The third-generation Seat Leon has greater strategic importance for Seat than either of its older namesakes. Not so long ago, Volkswagen’s Spanish outpost made plenty of larger and more expensive models than its conventional Golf-sized family hatchback, such as Alteas, Altea XLs, bustle-back Toledos and the like.
Now, after the introduction of the Mii city car and the new Toledo in particular, the company’s portfolio is both simpler and cheaper. A stronger portfolio means a change in customer relationships, too, and Seat expected the Leon to overtake the outgoing Ibiza as its best-selling model over the next few years to become a flagship car for the brand. Although that balance has been redressed somewhat by the emergence of the new, class-leading Seat Ibiza.
Cutting the old Seat Leon ties
The Leon's increased significance to Seat has wrought extra distinctiveness and obvious new qualities from the car. Compared with the previous Leon hatchback, the current one is appealingly sharp-suited, richer and more practical, more technologically sophisticated, lighter, more powerful and more efficient.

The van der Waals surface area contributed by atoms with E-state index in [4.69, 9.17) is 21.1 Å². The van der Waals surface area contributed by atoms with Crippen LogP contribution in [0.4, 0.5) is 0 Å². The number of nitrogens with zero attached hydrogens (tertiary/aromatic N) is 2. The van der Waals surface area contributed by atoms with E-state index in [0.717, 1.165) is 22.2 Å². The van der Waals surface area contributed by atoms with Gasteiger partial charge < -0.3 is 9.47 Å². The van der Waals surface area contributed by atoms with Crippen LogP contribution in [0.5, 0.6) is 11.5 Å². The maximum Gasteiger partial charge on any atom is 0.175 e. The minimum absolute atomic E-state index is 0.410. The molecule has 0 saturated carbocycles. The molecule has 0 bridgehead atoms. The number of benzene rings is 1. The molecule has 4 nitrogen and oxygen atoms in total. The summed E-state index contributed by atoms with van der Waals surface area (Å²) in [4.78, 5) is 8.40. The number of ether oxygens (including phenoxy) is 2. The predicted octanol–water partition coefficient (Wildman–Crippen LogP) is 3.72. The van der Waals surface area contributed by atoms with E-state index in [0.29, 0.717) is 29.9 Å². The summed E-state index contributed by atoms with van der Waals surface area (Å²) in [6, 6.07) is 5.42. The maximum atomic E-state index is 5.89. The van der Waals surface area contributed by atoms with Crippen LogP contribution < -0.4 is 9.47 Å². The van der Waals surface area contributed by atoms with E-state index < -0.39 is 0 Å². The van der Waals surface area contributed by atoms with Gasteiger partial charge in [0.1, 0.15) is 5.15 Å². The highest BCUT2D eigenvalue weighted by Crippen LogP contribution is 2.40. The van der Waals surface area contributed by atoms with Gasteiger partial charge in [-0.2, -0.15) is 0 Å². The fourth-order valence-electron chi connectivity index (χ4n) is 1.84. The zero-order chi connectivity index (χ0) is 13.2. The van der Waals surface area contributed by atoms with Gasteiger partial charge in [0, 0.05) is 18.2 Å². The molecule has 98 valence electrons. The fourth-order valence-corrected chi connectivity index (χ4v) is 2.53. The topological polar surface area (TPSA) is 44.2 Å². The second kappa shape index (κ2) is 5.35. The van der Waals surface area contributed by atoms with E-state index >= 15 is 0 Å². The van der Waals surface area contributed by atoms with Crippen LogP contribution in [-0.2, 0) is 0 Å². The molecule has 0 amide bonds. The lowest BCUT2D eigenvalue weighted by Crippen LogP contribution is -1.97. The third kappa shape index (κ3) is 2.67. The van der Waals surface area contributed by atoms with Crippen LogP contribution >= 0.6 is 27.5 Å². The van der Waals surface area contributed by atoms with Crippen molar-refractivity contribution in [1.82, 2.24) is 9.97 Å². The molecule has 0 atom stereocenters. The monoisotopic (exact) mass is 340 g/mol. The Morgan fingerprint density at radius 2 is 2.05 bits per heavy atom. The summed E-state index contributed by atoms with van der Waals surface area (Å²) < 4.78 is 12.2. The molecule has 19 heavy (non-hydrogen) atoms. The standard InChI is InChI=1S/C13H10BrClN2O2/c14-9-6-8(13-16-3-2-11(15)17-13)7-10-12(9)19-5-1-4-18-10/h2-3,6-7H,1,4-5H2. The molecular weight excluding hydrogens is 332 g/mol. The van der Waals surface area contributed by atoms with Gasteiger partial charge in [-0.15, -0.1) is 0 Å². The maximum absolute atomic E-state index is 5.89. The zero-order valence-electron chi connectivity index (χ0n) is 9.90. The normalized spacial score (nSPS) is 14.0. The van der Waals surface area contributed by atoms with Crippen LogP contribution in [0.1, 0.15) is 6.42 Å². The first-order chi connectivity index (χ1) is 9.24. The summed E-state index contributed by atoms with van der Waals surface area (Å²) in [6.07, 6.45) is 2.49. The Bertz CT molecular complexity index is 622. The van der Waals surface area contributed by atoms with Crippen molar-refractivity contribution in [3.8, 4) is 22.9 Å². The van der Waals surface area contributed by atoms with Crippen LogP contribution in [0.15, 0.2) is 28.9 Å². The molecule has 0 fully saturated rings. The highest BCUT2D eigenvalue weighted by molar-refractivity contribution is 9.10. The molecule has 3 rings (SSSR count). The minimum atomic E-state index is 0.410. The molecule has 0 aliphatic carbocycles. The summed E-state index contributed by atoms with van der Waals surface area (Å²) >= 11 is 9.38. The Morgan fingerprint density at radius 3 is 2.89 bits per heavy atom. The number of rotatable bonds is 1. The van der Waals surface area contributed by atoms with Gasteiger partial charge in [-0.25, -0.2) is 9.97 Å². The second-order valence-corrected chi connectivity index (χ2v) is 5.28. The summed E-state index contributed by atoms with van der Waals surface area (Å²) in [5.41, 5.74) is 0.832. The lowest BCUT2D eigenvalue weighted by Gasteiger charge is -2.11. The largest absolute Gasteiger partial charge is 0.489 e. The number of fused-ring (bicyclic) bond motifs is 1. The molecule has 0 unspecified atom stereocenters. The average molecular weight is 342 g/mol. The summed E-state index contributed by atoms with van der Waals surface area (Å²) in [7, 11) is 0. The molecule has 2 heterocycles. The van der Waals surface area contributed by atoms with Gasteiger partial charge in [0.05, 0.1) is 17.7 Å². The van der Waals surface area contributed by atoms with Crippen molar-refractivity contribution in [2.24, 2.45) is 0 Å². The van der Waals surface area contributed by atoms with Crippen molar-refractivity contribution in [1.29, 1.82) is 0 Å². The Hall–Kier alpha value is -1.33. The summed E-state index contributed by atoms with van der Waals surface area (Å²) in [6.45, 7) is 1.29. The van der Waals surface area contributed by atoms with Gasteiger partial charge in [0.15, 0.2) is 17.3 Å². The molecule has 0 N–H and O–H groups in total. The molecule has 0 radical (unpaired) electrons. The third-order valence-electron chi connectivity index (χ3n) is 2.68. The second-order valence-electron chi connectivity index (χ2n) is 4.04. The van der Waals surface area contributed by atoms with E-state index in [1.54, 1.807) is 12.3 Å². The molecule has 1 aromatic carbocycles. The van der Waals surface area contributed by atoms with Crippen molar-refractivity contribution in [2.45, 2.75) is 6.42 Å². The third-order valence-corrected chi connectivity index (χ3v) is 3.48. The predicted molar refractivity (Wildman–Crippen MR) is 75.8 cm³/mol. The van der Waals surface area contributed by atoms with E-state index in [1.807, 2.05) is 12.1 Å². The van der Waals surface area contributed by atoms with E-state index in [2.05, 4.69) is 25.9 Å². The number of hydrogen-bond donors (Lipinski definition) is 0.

Such a transformation is a major undertaking and a major success for a car company affected more than most by the Eurozone’s financial meltdown. This is also the first Leon to be available in a range of bodystyles: as a regular five-door hatch, a three-door ‘SC’ coupé, a longer five-door ‘ST’ estate or as the more-rugged X-Perience.
Part of the Leon’s advancement is attributable to the platform that underpins it. This is the first Seat to benefit from the Volkswagen Group’s ‘Modularer Querbaukasten’ or MQB platform, the pioneering mechanical component set that makes for unprecedented cost-saving commonality between this car and the Audi A3, Volkswagen Golf and Skoda Octavia.